Attempts to bring South Africa’s defence industry in line with other sectors of economic activity as far as broad-based black empowerment is concerned have been attempted since 2007 and it appears there is now light at the end of the tunnel.
Defence and Military Veterans Minister Nosiviwe Mapisa-Nqakula at the end of March signed off the final charter that was approved by the overall defence sector after no less than seven drafts and the document was duly despatched to Trade and Industry Minister, Rob Davies. This is the route that has to be followed for all sector charters as set out in the Broad-Based Black Economic Empowerment Amendment Act.
In response to a defenceWeb enquiry, the Department of Trade and Industry said: “The sector code is still being analysed for compliance,” adding ministerial approval was expected “in the next few weeks”.
The National Defence Industry Council (NDIC) was last year told by Simphiwe Hamilton, executive director of AMD (SA Aerospace, Maritime and Defence Industries Association) that attempts to draft a transformation charter for the defence industry in 2007 did not materialise due to insufficient support.
He went on to say the lessons learnt from the first transformation charter attempt were taken into account and all stakeholders were consulted throughout the process of its development the second time around. One of the challenges identified was the exclusion of military veterans specified as “former liberation fighters” in one draft.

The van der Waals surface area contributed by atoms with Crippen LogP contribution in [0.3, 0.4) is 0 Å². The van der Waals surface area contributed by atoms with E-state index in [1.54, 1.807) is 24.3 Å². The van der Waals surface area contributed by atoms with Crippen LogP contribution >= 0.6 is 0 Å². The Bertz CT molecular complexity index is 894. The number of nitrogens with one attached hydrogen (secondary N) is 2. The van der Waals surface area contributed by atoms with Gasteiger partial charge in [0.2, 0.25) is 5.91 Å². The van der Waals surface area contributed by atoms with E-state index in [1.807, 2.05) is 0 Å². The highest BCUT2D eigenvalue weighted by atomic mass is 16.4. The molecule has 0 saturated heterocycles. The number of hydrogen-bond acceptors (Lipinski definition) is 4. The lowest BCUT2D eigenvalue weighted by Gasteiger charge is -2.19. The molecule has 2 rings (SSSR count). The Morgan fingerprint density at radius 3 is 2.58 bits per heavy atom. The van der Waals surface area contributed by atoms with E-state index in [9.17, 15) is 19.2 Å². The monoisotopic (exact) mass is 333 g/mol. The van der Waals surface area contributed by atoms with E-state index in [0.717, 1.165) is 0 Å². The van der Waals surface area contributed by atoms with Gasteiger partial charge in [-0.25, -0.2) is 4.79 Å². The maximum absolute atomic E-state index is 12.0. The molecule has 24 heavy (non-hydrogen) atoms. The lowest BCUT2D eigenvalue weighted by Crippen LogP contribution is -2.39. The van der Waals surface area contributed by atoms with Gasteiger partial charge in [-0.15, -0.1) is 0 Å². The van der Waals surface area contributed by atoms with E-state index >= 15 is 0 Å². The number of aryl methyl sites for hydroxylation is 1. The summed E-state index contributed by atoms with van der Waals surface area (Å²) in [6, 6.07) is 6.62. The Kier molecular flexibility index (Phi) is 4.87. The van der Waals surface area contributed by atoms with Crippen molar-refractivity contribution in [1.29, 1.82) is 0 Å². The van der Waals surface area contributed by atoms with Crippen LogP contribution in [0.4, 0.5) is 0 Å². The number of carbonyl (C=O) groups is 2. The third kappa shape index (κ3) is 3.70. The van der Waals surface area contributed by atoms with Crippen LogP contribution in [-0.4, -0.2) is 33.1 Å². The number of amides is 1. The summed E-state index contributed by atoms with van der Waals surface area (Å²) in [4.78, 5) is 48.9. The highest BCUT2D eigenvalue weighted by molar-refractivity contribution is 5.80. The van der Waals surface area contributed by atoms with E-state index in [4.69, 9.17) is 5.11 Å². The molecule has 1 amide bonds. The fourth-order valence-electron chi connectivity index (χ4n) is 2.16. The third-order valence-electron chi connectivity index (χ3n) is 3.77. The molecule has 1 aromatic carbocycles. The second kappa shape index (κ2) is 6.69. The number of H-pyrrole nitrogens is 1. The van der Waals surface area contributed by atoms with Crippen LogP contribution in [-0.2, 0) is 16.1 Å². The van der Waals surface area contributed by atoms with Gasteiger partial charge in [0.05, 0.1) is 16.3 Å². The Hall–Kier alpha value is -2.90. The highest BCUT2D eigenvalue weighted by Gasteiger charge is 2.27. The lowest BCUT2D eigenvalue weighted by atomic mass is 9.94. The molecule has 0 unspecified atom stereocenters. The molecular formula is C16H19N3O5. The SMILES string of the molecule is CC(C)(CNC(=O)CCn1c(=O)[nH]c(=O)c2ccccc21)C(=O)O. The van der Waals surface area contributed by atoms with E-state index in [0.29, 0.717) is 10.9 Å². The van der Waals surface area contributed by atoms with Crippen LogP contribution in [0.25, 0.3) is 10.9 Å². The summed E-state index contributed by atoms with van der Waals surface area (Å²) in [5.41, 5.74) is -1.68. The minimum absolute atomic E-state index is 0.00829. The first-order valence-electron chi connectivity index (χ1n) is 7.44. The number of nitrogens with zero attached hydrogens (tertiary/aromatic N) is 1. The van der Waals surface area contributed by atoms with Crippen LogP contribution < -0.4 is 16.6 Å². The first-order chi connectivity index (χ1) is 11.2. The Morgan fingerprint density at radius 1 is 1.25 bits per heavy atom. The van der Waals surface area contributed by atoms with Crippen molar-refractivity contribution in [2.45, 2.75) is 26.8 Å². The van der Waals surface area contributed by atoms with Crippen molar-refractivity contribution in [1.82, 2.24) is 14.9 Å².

This, along with the apparent incorrect use of the definition of a military veteran, raised the ire of trade union Solidarity and the SA Legion of Military Veterans. Both indicated they will use the time allocated for public comment and input once the draft charter has been approved by Minister Rob Davies to ensure access for all military veterans to the defence industry in South Africa.
The offending item in draft seven reads: “Military veterans’ means any black South African citizen who rendered military service to any of the non-statutory military organisations involved in South Africa’s liberation war from 1960 to 1994; became a member of the new SA National Defence Force after 1994 and completed his or her military training and no longer performs military service and has not been dishonourably discharged from that military organisation or force”.